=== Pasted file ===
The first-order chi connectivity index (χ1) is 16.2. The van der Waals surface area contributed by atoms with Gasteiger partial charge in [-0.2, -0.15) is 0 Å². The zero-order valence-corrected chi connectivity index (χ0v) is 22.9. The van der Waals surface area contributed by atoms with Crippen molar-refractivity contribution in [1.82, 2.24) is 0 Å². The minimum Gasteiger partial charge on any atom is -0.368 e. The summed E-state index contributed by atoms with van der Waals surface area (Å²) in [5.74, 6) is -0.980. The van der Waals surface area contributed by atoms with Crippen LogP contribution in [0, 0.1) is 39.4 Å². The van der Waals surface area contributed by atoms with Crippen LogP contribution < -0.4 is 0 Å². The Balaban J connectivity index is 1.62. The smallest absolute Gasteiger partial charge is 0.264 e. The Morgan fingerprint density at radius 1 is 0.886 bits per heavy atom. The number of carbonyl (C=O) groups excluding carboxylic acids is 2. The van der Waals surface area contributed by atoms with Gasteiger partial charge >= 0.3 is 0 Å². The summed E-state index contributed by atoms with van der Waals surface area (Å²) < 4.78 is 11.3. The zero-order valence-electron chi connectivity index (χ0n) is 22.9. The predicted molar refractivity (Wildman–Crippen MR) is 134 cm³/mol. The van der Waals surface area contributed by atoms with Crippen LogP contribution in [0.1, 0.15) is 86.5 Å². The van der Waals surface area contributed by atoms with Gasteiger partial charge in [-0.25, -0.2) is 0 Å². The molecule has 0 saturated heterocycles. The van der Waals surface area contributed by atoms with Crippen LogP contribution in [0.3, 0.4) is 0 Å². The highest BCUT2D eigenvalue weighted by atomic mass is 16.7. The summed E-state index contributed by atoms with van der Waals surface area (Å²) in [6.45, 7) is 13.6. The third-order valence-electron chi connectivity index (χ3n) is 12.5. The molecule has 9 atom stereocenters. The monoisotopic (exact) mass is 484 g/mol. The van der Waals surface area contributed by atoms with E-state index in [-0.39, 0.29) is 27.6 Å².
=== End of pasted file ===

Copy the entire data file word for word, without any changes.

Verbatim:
The first-order chi connectivity index (χ1) is 16.2. The van der Waals surface area contributed by atoms with Gasteiger partial charge in [-0.2, -0.15) is 0 Å². The zero-order valence-corrected chi connectivity index (χ0v) is 22.9. The van der Waals surface area contributed by atoms with Crippen molar-refractivity contribution in [1.82, 2.24) is 0 Å². The minimum Gasteiger partial charge on any atom is -0.368 e. The summed E-state index contributed by atoms with van der Waals surface area (Å²) in [5.74, 6) is -0.980. The van der Waals surface area contributed by atoms with Crippen LogP contribution in [0, 0.1) is 39.4 Å². The van der Waals surface area contributed by atoms with Crippen LogP contribution < -0.4 is 0 Å². The Balaban J connectivity index is 1.62. The smallest absolute Gasteiger partial charge is 0.264 e. The Morgan fingerprint density at radius 1 is 0.886 bits per heavy atom. The number of carbonyl (C=O) groups excluding carboxylic acids is 2. The van der Waals surface area contributed by atoms with Gasteiger partial charge >= 0.3 is 0 Å². The summed E-state index contributed by atoms with van der Waals surface area (Å²) < 4.78 is 11.3. The zero-order valence-electron chi connectivity index (χ0n) is 22.9. The predicted molar refractivity (Wildman–Crippen MR) is 134 cm³/mol. The van der Waals surface area contributed by atoms with Crippen LogP contribution in [0.1, 0.15) is 86.5 Å². The van der Waals surface area contributed by atoms with Gasteiger partial charge in [-0.25, -0.2) is 0 Å². The molecule has 0 saturated heterocycles. The van der Waals surface area contributed by atoms with Crippen LogP contribution in [0.3, 0.4) is 0 Å². The highest BCUT2D eigenvalue weighted by atomic mass is 16.7. The summed E-state index contributed by atoms with van der Waals surface area (Å²) in [6.45, 7) is 13.6. The third-order valence-electron chi connectivity index (χ3n) is 12.5. The molecule has 9 atom stereocenters. The monoisotopic (exact) mass is 484 g/mol. The van der Waals surface area contributed by atoms with E-state index in [-0.39, 0.29) is 27.6 Å².